UDP works like a Text message.  It is sent off and just assumed that it got where it was going.

Couple Quick Examples of TCP and UDP

TCP Example: Web Traffic – HTTP

Web traffic uses a protocol called HTTP.  HTTP uses TCP because when a computers web-browser asks for a webpage from a web server the server wants to know that the browser actually received all the packets from the server.  The web server wants to ensure that all the content from a web page has been received by the browser.  If some of the packets from the web server were dropped by the network the web server would need to send the packets again or the web page would not be readable by the web browser.  Webpages, especially ones with lots of images, can be relatively large in size.  So having a little extra overhead during the webpage loading “conversation” doesn’t really add much time to the overall conversation but does add a lot of value.

UDP Example: Voice Phone Call – VoIP

Many VoIP (Voice over IP) systems use UDP for communication.  They use UDP because voice packets are notoriously sensitive to slowdowns on a network.  VoIP packets also don’t need to ensure that all packets get to their destination.  Each VoIP packet is just a little bit of audio from one phone to another, so if a tiny bit of audio goes missing during a conversation it doesn’t really matter.  We also wouldn’t want to try to have a phone re-send that audio.  This would either delay a conversation for no good reason or play a little bit of audio out of order which would be more confusing then just dropping the bit of audio and moving on with the conversation.

Questions?

I hope this brief and VERY simplistic view of TCP and UDP was helpful.  Do you have any questions about networking?  Let me know!

Getting to Know your Neighbor

A Puzzle Without a Picture

Rubiks CubeEver try to put a puzzle together without a picture to go by?  Ever try to find your way around a new city without referencing a map?  Having a simple guide or reference helps tremendously when trying to get around.  It is critical when trying to solve a problem, especially when the pressure is on to get it solved.  When troubleshooting, if you have no reference point, you have to create one before you can move forward.  So, in the networking world, where can you get a map?  What do you use as a reference picture when you set about solving a networking puzzle?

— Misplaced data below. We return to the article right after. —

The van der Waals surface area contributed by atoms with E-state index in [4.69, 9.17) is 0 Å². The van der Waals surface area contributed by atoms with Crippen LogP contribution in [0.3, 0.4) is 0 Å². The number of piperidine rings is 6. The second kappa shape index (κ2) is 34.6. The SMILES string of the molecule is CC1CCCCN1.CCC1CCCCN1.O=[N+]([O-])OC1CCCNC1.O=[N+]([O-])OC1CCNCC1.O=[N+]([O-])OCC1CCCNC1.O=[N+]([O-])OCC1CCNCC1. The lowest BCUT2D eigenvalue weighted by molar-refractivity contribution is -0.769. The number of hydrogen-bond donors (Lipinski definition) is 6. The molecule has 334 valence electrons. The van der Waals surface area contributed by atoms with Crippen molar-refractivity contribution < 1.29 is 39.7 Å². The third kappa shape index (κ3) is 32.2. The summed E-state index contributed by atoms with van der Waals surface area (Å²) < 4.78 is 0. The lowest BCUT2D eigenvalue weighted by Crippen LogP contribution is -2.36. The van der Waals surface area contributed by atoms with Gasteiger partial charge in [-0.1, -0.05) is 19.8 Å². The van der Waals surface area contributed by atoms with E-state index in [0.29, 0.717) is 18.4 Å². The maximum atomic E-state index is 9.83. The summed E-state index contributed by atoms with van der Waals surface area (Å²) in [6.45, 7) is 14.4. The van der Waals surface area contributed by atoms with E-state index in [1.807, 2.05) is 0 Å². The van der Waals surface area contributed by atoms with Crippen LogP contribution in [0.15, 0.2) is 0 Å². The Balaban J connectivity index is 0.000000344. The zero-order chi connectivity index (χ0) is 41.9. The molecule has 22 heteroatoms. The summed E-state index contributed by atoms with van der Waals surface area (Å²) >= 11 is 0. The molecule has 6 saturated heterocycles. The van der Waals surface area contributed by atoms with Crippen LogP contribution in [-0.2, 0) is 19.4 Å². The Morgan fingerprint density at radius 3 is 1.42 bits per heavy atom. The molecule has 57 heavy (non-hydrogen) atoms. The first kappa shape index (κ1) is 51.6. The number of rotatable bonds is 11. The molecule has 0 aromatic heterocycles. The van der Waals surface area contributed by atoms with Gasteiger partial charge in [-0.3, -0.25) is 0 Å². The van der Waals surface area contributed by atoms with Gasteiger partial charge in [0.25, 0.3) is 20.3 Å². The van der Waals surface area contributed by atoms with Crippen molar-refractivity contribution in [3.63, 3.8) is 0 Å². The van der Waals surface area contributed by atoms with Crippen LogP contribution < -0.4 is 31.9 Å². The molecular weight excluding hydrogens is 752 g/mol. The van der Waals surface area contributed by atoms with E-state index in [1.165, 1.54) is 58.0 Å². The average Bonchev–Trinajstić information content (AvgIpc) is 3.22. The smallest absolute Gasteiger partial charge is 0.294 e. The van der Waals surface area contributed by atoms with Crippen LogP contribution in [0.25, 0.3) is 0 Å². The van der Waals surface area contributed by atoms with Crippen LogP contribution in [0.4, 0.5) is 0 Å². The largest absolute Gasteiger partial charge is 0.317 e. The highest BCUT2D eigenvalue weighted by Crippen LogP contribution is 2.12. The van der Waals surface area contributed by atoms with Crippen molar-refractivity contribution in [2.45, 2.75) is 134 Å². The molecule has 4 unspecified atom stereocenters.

When troubleshooting, if you have no reference point, you have to create one before you can move forward.

Going Door to Door to Create a Map

If you don’t have documentation or your documentation is out of date, troubleshooting a network problem can be a challenge.  We all know this, but we get busy and documentation can easily fall by the wayside, or we inherit an undocumented network and don’t know where to begin.  So, what now?  How can I easily create a physical map of my network?  You can use a feature called LLDP or CDP to figure out the physical layout of your network.  If you are using managed switches and routers they probably have a feature on them called CDP or LLDP.  CDP (aka, Cisco Discovery Protocol) and LLDP (Link Layer Discovery Protocol) are a simple and very useful feature.  They difference between the is that CDP is proprietary to Cisco while LLDP is an open standard.  Both are basically a simple way to figure out what network devices are plugged into each other.